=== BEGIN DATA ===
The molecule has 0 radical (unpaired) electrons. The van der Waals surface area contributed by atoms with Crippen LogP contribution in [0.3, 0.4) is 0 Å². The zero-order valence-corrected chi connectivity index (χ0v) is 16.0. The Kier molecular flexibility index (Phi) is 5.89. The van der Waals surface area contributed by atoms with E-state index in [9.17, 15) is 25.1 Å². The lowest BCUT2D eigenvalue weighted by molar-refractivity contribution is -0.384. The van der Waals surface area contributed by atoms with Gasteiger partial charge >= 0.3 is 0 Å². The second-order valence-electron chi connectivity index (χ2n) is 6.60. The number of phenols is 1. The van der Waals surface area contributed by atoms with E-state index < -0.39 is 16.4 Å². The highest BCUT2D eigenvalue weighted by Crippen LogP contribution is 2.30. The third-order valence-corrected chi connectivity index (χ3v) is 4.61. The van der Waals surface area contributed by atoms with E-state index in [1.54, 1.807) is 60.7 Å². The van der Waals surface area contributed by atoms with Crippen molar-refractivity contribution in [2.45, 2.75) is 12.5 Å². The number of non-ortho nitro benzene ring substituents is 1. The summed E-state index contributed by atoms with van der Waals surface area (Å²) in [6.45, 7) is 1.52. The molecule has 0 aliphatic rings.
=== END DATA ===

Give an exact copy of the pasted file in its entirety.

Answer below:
The molecule has 0 radical (unpaired) electrons. The van der Waals surface area contributed by atoms with Crippen LogP contribution in [0.3, 0.4) is 0 Å². The zero-order valence-corrected chi connectivity index (χ0v) is 16.0. The Kier molecular flexibility index (Phi) is 5.89. The van der Waals surface area contributed by atoms with E-state index in [9.17, 15) is 25.1 Å². The lowest BCUT2D eigenvalue weighted by molar-refractivity contribution is -0.384. The van der Waals surface area contributed by atoms with Gasteiger partial charge >= 0.3 is 0 Å². The second-order valence-electron chi connectivity index (χ2n) is 6.60. The number of phenols is 1. The van der Waals surface area contributed by atoms with E-state index < -0.39 is 16.4 Å². The highest BCUT2D eigenvalue weighted by Crippen LogP contribution is 2.30. The third-order valence-corrected chi connectivity index (χ3v) is 4.61. The van der Waals surface area contributed by atoms with E-state index in [1.54, 1.807) is 60.7 Å². The van der Waals surface area contributed by atoms with Crippen molar-refractivity contribution in [2.45, 2.75) is 12.5 Å². The number of non-ortho nitro benzene ring substituents is 1. The summed E-state index contributed by atoms with van der Waals surface area (Å²) in [6.45, 7) is 1.52. The molecule has 0 aliphatic rings.